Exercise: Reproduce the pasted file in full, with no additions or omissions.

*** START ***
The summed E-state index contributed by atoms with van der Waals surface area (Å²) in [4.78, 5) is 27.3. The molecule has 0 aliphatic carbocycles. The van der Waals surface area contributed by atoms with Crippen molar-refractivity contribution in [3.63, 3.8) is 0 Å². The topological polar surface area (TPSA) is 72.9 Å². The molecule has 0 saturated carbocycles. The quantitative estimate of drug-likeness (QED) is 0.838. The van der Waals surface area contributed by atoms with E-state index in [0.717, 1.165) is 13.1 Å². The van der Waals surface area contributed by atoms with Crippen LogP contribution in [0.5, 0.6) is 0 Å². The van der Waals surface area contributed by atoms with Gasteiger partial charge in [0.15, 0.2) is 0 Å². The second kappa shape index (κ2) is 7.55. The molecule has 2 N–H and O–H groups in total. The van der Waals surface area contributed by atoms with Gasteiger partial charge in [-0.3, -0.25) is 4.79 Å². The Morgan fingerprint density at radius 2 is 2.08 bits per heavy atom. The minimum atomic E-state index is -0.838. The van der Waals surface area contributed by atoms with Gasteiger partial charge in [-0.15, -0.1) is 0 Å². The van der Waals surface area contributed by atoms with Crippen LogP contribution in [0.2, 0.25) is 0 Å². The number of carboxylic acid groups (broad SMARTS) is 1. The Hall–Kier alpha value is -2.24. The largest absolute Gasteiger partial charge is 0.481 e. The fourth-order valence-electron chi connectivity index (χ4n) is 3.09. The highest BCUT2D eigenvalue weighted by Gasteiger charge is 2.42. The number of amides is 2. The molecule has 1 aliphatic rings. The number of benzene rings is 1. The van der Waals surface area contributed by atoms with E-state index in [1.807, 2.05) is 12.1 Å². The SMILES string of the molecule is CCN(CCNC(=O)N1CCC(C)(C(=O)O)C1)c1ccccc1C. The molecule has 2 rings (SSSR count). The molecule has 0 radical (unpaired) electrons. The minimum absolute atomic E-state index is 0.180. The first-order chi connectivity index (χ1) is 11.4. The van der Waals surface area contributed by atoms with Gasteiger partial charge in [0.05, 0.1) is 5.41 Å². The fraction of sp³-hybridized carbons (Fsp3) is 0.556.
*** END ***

The summed E-state index contributed by atoms with van der Waals surface area (Å²) in [4.78, 5) is 27.3. The molecule has 0 aliphatic carbocycles. The van der Waals surface area contributed by atoms with Crippen molar-refractivity contribution in [3.63, 3.8) is 0 Å². The topological polar surface area (TPSA) is 72.9 Å². The molecule has 0 saturated carbocycles. The quantitative estimate of drug-likeness (QED) is 0.838. The van der Waals surface area contributed by atoms with E-state index in [0.717, 1.165) is 13.1 Å². The van der Waals surface area contributed by atoms with Crippen LogP contribution in [0.5, 0.6) is 0 Å². The van der Waals surface area contributed by atoms with Gasteiger partial charge in [0.15, 0.2) is 0 Å². The second kappa shape index (κ2) is 7.55. The molecule has 2 N–H and O–H groups in total. The van der Waals surface area contributed by atoms with Gasteiger partial charge in [-0.3, -0.25) is 4.79 Å². The Morgan fingerprint density at radius 2 is 2.08 bits per heavy atom. The minimum atomic E-state index is -0.838. The van der Waals surface area contributed by atoms with Gasteiger partial charge in [-0.15, -0.1) is 0 Å². The van der Waals surface area contributed by atoms with Crippen LogP contribution in [0.2, 0.25) is 0 Å². The number of carboxylic acid groups (broad SMARTS) is 1. The Hall–Kier alpha value is -2.24. The largest absolute Gasteiger partial charge is 0.481 e. The fourth-order valence-electron chi connectivity index (χ4n) is 3.09. The highest BCUT2D eigenvalue weighted by Gasteiger charge is 2.42. The number of amides is 2. The molecule has 1 aliphatic rings. The number of benzene rings is 1. The van der Waals surface area contributed by atoms with E-state index in [1.807, 2.05) is 12.1 Å². The SMILES string of the molecule is CCN(CCNC(=O)N1CCC(C)(C(=O)O)C1)c1ccccc1C. The molecule has 2 rings (SSSR count). The molecule has 0 radical (unpaired) electrons. The minimum absolute atomic E-state index is 0.180. The first-order chi connectivity index (χ1) is 11.4. The van der Waals surface area contributed by atoms with Gasteiger partial charge in [0.05, 0.1) is 5.41 Å². The fraction of sp³-hybridized carbons (Fsp3) is 0.556.